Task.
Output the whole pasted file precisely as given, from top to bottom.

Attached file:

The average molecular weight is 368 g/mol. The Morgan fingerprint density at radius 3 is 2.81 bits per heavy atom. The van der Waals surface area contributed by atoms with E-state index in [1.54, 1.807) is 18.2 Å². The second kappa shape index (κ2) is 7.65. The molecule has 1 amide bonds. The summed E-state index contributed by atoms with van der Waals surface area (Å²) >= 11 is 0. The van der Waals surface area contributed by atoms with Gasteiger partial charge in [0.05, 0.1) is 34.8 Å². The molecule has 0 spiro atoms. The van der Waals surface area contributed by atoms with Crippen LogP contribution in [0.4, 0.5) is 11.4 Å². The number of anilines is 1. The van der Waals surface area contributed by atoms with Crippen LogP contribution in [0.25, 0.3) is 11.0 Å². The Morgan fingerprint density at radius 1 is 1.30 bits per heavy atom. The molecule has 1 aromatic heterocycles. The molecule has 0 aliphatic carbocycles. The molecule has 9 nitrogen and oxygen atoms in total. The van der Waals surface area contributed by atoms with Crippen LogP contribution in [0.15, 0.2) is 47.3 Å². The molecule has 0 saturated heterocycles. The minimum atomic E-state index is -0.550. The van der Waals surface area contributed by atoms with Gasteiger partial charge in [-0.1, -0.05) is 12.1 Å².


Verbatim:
The average molecular weight is 368 g/mol. The Morgan fingerprint density at radius 3 is 2.81 bits per heavy atom. The van der Waals surface area contributed by atoms with E-state index in [1.54, 1.807) is 18.2 Å². The second kappa shape index (κ2) is 7.65. The molecule has 1 amide bonds. The summed E-state index contributed by atoms with van der Waals surface area (Å²) >= 11 is 0. The van der Waals surface area contributed by atoms with Gasteiger partial charge in [0.05, 0.1) is 34.8 Å². The molecule has 0 spiro atoms. The van der Waals surface area contributed by atoms with Crippen LogP contribution in [0.4, 0.5) is 11.4 Å². The number of anilines is 1. The van der Waals surface area contributed by atoms with Crippen LogP contribution in [0.25, 0.3) is 11.0 Å². The Morgan fingerprint density at radius 1 is 1.30 bits per heavy atom. The molecule has 1 aromatic heterocycles. The molecule has 0 aliphatic carbocycles. The molecule has 9 nitrogen and oxygen atoms in total. The van der Waals surface area contributed by atoms with Crippen LogP contribution in [0.15, 0.2) is 47.3 Å². The molecule has 0 saturated heterocycles. The minimum atomic E-state index is -0.550. The van der Waals surface area contributed by atoms with Gasteiger partial charge in [-0.1, -0.05) is 12.1 Å².